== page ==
November 28, 2016
All peoples aspire to democracy. Regardless of the level of respect they have for fundamental rights and freedoms all regimes claim to be democratic in some form because it remains the ultimate source of legitimacy to govern.
Notwithstanding its worldwide appeal, democracy as practiced in the West has faced some challenges in recent years. Interventions in the Middle East have not only adversely affected West’s public discourse on promoting democracy but also led to serious questioning of related violations of domestic and international law.
Moreover, the global economic crisis has given rise to strong criticism of the existing economic order on both sides of the Atlantic. Long before, but especially since the collapse of communism, free market economy had become the twin sister of democracy. In other words, failures of the free market also had a negative impact on the perception of democracy.
The collapse of communist ideology was rightly celebrated. In retrospect, however, one may say that there was also a downside to it. Despite its failures communist ideology’s public discourse on social justice, equitable income distribution had a sobering effect on West’s socioeconomic policies. With that gone, the capitalist system started to display its excesses. European center-left lost ground. This is why for years now tens and tens of thousands of people have been on the streets in Europe protesting. The middle class has been thinning out. In the US, the top one percent’s share of national income has been on the rise. “Populist surge” has become an issue.
The world economic crisis, impact of globalization, lower levels of employment, relations between big business and politics, dwindling incomes have thus led to a widening fault line between groups considered “the governing elites” and a majority heretofore silent and grudgingly reconciled with the current state of affairs.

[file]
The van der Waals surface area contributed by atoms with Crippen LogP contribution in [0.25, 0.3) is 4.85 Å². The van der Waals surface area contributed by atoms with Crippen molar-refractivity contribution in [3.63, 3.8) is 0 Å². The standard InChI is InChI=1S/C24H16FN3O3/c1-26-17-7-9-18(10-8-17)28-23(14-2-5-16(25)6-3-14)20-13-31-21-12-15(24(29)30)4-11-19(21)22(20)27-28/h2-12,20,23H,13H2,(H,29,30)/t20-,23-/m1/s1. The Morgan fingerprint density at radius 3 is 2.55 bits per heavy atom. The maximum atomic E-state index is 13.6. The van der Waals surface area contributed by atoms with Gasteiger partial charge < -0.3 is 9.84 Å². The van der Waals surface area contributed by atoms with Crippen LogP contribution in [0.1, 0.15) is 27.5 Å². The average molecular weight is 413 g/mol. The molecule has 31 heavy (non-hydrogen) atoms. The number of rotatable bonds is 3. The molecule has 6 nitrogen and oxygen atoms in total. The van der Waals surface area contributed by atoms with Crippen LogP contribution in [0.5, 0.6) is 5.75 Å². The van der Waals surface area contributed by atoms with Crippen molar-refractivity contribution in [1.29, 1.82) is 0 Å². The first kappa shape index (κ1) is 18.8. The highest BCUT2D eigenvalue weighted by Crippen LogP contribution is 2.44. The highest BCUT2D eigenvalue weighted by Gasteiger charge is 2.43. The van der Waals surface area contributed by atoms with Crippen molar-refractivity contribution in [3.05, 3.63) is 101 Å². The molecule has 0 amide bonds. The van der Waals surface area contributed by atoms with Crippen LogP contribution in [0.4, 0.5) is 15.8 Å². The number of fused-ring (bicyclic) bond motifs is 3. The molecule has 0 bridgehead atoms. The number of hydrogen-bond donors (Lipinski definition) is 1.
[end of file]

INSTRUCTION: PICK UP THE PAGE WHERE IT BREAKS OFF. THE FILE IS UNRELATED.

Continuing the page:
On his last foreign trip as President, Mr. Obama visited Greece. The following are passages from his speeches and remarks in Athens:
“… A suspicion of globalization, a desire to rein in its excesses, a suspicion of elites and governing institutions that people feel may not be responsive to their immediate needs. And that sometimes gets wrapped up in issues of ethnic identity or religious identity or cultural identity. And that can be a volatile mix.
“What we’ve also seen is that this global integration is increasing the tendencies towards inequality, both between nations and within nations, at an accelerated pace. And when we see people — global elites, wealthy corporations — seemingly living by a different set of rules, avoiding taxes, manipulating loopholes — when the rich and the powerful appear to game the system and accumulate vast wealth while middle and working-class families struggle to make ends meet, this feeds a profound sense of injustice and a feeling that our economies are increasingly unfair.
“This inequality now constitutes one of the greatest challenges to our economies and to our democracies…”
In brief, while a winner-take-all mentality has wreaked devastation upon the Middle East, it seems that a “winner-take-more than his fair share” mentality has led to political, cultural shifts and identity problems in the US and Europe.
According to a PEW survey conducted prior to the US presidential election, 56% of registered voters said that Mr. Trump has little or no respect for the “nation’s democratic institutions and traditions,” compared with 43% who said he has a great deal or fair amount of respect for democratic institutions and traditions (*). He won.
The current system fatigue should not be interpreted as a failure of democracy. On the contrary, political elites in the West should engage in some serious self-reflection about their responsibility in creating the populist challenge. Their failure to do that will only encourage others elsewhere to offer alternatives to democracy. What has been in decline is not the concept democracy but standards of government.
(*) Pew Research Center, As Election Nears, Voters Divided Over Democracy and ‘Respect’, October 27, 2016.